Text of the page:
Unpaid parental leave proposed to be extended to 100 days in Protecting Worker Entitlements Bill

2 May 2023

Last month amendments were made to the Paid Parental Leave Act that increased the amount of time parents can claim as paid parental leave and removed restrictions which previously limited the accessibility of paid leave to both parents. You can read our article on these related changes to paid parental leave here.

On 29 March 2023 the Fair Work Legislation Amendment (Protecting Worker Entitlements) Bill 2023 (the Bill) was introduced to Parliament by the Federal Government. This Bill contains proposed amendments to the Fair Work Act 2009 which will improve the protection of worker entitlements in several areas such as the certainty of the work status of migrant worker and including the entitlement to superannuation as a National Employment Standard. However, this article will primarily focus on the changes made to unpaid parental leave, which are complementary to the amendments recently made to the paid parental leave scheme. The following amendments will not take effect unless the Bill is passed by both houses of Parliament. The key changes are:

  • Employees will be allowed to take up to 100 days of flexible unpaid parental leave.
  • Employees will be able to use their unpaid parental leave at anytime in the 24 months following the birth of their child or the placement of a child for adoption.
  • Unpaid parental leave will be able to be taken up to 6 weeks before the expected birth or placement date of a child.
  • If an employee takes early unpaid parental leave it contributes to their use of the 100 days they are allowed after the birth.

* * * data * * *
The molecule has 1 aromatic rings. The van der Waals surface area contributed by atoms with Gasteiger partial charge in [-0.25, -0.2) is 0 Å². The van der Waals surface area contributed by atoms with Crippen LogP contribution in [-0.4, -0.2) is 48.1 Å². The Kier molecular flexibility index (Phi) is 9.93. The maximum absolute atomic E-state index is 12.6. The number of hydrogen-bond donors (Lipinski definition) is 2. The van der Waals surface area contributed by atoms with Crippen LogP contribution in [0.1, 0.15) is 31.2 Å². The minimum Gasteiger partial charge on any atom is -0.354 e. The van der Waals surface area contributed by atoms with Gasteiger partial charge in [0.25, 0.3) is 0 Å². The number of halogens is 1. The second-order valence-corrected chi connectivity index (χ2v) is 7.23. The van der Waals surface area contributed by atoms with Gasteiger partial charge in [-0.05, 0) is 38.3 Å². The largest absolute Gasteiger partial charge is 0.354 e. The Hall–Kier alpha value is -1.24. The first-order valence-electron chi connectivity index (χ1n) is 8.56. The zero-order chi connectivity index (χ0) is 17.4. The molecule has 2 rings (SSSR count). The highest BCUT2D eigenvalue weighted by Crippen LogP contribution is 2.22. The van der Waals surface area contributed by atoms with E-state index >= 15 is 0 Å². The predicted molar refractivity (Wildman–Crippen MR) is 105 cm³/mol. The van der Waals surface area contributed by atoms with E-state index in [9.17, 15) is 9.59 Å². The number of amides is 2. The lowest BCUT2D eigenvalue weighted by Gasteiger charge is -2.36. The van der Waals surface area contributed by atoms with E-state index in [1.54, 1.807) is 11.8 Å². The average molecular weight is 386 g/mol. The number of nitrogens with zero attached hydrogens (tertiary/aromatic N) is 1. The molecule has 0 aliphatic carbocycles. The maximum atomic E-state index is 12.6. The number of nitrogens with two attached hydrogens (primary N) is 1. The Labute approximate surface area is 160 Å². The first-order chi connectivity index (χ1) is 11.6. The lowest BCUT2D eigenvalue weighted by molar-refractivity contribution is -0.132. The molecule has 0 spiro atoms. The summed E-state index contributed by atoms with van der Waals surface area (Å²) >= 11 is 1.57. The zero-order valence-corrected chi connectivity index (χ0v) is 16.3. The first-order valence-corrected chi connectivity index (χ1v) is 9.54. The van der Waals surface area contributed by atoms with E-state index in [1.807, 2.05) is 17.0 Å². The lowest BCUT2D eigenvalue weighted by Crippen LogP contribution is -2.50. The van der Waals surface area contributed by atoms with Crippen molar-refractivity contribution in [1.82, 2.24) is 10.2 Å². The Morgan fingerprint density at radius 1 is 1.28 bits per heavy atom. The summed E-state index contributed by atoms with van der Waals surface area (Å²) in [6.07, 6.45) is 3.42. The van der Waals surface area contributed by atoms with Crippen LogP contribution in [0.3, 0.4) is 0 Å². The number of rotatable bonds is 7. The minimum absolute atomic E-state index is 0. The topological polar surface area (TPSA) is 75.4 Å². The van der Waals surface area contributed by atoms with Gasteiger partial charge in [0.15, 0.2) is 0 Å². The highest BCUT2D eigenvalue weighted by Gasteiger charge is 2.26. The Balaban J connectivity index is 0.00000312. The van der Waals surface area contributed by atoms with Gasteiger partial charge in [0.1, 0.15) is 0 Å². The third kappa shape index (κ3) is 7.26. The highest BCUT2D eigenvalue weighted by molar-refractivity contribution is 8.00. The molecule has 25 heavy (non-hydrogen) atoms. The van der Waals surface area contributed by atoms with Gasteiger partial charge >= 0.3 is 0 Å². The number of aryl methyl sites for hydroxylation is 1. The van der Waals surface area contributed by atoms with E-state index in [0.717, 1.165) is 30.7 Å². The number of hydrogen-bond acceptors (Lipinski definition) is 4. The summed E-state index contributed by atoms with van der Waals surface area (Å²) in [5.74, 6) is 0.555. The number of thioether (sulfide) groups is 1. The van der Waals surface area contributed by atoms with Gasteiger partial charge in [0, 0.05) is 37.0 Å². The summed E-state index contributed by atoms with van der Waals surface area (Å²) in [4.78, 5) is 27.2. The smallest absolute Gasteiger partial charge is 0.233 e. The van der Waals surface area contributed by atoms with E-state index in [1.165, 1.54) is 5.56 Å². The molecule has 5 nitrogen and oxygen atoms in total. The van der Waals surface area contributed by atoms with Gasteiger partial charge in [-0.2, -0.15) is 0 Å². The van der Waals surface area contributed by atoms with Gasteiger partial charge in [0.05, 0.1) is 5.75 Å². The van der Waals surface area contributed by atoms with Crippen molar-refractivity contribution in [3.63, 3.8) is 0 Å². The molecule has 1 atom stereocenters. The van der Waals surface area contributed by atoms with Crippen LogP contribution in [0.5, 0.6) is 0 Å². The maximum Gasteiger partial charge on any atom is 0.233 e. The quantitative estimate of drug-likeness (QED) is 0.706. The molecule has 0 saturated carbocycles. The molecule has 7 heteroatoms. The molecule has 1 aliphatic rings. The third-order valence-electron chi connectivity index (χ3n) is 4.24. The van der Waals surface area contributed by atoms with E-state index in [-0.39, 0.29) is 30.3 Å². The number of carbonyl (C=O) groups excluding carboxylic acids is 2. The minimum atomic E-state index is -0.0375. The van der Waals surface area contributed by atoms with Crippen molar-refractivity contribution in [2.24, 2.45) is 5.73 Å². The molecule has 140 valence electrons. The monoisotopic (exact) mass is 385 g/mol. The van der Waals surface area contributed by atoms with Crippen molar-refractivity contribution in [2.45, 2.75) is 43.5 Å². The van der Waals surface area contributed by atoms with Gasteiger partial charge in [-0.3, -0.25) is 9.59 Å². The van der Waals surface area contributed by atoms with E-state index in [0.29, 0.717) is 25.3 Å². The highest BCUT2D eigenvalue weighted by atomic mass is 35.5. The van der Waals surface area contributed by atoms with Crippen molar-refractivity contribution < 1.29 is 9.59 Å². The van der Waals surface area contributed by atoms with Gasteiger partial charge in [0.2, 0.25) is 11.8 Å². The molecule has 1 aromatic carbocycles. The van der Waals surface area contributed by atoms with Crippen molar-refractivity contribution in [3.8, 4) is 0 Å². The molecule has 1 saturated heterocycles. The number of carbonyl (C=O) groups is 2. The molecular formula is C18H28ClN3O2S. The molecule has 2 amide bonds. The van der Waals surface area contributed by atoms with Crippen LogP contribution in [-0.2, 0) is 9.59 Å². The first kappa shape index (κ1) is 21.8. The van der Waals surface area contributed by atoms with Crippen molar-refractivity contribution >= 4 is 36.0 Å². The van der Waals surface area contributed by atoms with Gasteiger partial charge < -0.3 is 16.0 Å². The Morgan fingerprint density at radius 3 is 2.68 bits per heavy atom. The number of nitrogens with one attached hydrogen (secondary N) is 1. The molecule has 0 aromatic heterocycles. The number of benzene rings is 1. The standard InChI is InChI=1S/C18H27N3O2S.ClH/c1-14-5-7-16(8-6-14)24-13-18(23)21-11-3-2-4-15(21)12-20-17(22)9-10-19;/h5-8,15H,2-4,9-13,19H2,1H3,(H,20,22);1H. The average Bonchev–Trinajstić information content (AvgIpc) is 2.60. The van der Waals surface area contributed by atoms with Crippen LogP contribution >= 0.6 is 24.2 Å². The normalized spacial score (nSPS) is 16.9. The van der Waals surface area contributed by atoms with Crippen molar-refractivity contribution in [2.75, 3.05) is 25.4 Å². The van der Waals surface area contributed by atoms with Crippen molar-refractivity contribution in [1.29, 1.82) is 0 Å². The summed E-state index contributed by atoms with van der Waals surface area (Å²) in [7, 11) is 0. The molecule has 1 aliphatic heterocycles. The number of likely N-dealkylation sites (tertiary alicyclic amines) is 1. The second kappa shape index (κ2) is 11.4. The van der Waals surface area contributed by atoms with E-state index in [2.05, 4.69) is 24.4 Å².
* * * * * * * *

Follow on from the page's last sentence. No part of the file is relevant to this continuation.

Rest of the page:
• There is a notice requirement that the employee gives their employer 10 weeks’notice before starting continuous leave. There is an exception to this requirement in situations where a child’s birth is unexpectedly early to take into account premature births and other complications.
  • Flexible unpaid parental leave is able to be taken before or after a continuous period of unpaid leave.
  • The current restriction that prevents two parents from taking more than 8 weeks of unpaid parental leave at the same time is removed.

If the Bill is passed the modernisation of the unpaid parental leave system will provide parents with more options to choose from when raising children including by allowing employees to intersperse their workdays with days of unpaid leave flexibly.

Being able to access unpaid parental leave 6 weeks before the birth or placement of a child will provide employees with more opportunity to have the time to prepare both themselves and their home for a child. This amendment has been designed with the purpose of strengthening existing provisions that protect the health of pregnant employees.

The above changes will only be implemented once the Protecting Worker Entitlement Bill is enacted. There is currently no change to how employers process unpaid parental leave.

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